Ottawa

Technology helping bring immunization records up to date

Technology is slowly but surely helping Ottawa Public Health whittle down its list of children whose immunization records need updating, as parents trade in the old yellow cards for smart phone apps.

Ottawa Public Health has issued notices to families whose files need updating

Children need nine immunizations to attend school in Ottawa and it can be difficult for Ottawa Public Health to keep track. (Eric S. Swist/Associated Press/Conroe Courier)

Technology is slowly but surely helping Ottawa Public Health whittle down its list of children whose immunization records need updating, as parents trade in the old yellow cards for smart phone apps.

"We've made significant strides in the last few years. It used to be all manual reporting," said Lorette Dupuis, the manager in charge of the public health agency's immunization program.

Many parents now update their children's vaccination records using the CANImmunize app, or the online site Immunization Connect Ontario, she said.

"All the public health units are looking for solutions that get away from parents calling and faxing because of what a big burden it is," explained Katherine Atkinson, a PhD student who's running the Ottawa Hospital mHealth lab that developed the CANImmunize app under Dr. Kumanan Wilson.

Shots for 9 diseases

Children are required to have shots for nine diseases, or risk being suspended from school. For the fourth year in a row, that Ottawa Public Health has undertaken the big task of checking each and every immunization file in its jurisdiction. 

This year, 25,781 children, or 17 per cent of those enrolled at Ottawa's four school boards, received a first notice in the mail indicating their file needs updating. That's down from 58,740 children during the 2014-15 school year — a vast improvement.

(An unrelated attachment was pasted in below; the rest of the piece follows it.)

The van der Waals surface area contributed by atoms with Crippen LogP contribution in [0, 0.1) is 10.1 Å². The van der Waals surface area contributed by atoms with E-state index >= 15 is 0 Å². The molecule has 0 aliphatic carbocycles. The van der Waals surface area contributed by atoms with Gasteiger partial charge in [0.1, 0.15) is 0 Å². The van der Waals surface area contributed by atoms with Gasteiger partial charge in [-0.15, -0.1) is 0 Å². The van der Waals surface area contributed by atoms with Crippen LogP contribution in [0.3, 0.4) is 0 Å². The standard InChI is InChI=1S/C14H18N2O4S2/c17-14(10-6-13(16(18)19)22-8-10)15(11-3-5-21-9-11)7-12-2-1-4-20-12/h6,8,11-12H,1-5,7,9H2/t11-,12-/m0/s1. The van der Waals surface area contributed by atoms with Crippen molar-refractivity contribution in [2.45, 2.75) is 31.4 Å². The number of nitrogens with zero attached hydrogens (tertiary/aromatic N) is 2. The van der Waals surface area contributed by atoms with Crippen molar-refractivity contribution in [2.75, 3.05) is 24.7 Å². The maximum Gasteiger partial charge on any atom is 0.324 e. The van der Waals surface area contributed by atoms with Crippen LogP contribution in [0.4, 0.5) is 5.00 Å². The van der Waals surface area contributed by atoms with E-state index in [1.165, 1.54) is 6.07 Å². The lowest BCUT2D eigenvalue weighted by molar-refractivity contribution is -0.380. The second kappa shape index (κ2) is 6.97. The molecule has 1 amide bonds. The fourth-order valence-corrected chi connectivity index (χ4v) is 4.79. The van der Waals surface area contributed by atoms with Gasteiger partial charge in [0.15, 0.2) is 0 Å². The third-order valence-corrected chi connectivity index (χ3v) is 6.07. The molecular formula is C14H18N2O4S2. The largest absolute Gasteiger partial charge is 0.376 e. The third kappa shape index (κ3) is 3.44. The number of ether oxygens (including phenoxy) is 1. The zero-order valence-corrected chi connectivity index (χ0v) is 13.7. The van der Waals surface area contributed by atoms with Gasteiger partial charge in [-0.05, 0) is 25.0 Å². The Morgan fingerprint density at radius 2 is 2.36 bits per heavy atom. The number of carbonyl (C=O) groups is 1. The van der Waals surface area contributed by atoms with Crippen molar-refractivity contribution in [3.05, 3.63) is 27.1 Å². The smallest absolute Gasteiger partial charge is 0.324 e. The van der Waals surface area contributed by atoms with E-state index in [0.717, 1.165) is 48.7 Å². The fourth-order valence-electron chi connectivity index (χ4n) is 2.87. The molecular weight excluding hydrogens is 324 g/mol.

Many of those kids have been vaccinated, but simply need to update their files, Dupuis said.

In a typical year, only about one in every 10 children who receive a first notice end up being suspended 15 weeks later, she said.

Ideally, Ottawa Public Health would like to focus on promoting vaccination instead of chasing down families whose records haven't been kept up to date, or trying to decipher hand-written immunization cards, Dupuis said.

The health authority allows for two types of exemptions under the Immunization of School Pupils Act. Parents can fill out a statement of conscience or religious belief or a statement of medical exemption.

Ottawa Public Health is also undertaking a pilot to send out notices to children in daycare in the coming weeks.

Missed vaccinations won't mean a child can't attend: instead the hope is that by filling in missing vaccinations during the preschool years, there will be less need to send out notices once the child reaches school age.

Shift to doctors on hold

Ontario's former Liberal government had taken steps to cut the number of unnecessary suspension notices by passing the Immunization of School Pupils Act, which would have shifted the onus for reporting to doctors and nurses by July 1.

However the Progressive Conservative government hit pause on that plan over concerns by the Ontario Medical Association and others that they hadn't been properly consulted.

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